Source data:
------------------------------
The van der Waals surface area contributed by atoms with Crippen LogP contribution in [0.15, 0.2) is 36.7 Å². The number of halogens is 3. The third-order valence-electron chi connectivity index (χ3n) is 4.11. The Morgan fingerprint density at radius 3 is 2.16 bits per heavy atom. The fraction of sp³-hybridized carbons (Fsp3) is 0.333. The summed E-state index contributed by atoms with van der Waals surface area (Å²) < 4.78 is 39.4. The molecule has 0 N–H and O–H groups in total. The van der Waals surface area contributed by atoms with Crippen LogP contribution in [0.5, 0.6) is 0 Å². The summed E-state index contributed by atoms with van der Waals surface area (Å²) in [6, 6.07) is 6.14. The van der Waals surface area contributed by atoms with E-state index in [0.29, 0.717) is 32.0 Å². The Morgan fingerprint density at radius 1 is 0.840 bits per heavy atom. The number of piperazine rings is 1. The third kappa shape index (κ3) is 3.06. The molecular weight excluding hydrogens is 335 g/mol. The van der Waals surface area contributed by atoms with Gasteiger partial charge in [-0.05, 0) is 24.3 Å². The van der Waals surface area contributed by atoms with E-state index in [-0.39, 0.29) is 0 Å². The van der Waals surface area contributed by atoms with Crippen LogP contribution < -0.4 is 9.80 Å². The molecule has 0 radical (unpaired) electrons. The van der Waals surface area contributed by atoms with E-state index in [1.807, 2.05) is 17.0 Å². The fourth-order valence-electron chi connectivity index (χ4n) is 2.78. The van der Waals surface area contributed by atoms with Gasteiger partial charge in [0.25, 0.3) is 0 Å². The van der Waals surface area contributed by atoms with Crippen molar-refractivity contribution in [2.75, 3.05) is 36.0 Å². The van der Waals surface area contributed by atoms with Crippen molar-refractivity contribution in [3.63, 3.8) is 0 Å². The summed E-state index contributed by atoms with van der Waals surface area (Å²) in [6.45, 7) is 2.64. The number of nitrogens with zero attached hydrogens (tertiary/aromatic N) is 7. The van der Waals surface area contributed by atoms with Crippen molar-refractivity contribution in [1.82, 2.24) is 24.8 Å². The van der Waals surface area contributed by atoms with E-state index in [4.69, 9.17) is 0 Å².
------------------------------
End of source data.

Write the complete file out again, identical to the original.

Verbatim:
The van der Waals surface area contributed by atoms with Crippen LogP contribution in [0.15, 0.2) is 36.7 Å². The number of halogens is 3. The third-order valence-electron chi connectivity index (χ3n) is 4.11. The Morgan fingerprint density at radius 3 is 2.16 bits per heavy atom. The fraction of sp³-hybridized carbons (Fsp3) is 0.333. The summed E-state index contributed by atoms with van der Waals surface area (Å²) < 4.78 is 39.4. The molecule has 0 N–H and O–H groups in total. The van der Waals surface area contributed by atoms with Crippen LogP contribution in [0.5, 0.6) is 0 Å². The summed E-state index contributed by atoms with van der Waals surface area (Å²) in [6, 6.07) is 6.14. The van der Waals surface area contributed by atoms with E-state index in [0.29, 0.717) is 32.0 Å². The Morgan fingerprint density at radius 1 is 0.840 bits per heavy atom. The number of piperazine rings is 1. The third kappa shape index (κ3) is 3.06. The molecular weight excluding hydrogens is 335 g/mol. The van der Waals surface area contributed by atoms with Gasteiger partial charge in [-0.05, 0) is 24.3 Å². The van der Waals surface area contributed by atoms with E-state index in [-0.39, 0.29) is 0 Å². The van der Waals surface area contributed by atoms with Crippen LogP contribution < -0.4 is 9.80 Å². The molecule has 0 radical (unpaired) electrons. The van der Waals surface area contributed by atoms with E-state index in [1.807, 2.05) is 17.0 Å². The fourth-order valence-electron chi connectivity index (χ4n) is 2.78. The van der Waals surface area contributed by atoms with Gasteiger partial charge in [0.25, 0.3) is 0 Å². The van der Waals surface area contributed by atoms with Crippen molar-refractivity contribution in [2.75, 3.05) is 36.0 Å². The van der Waals surface area contributed by atoms with Crippen molar-refractivity contribution in [3.63, 3.8) is 0 Å². The summed E-state index contributed by atoms with van der Waals surface area (Å²) in [6.45, 7) is 2.64. The number of nitrogens with zero attached hydrogens (tertiary/aromatic N) is 7. The van der Waals surface area contributed by atoms with Crippen molar-refractivity contribution in [1.82, 2.24) is 24.8 Å². The van der Waals surface area contributed by atoms with E-state index in [4.69, 9.17) is 0 Å².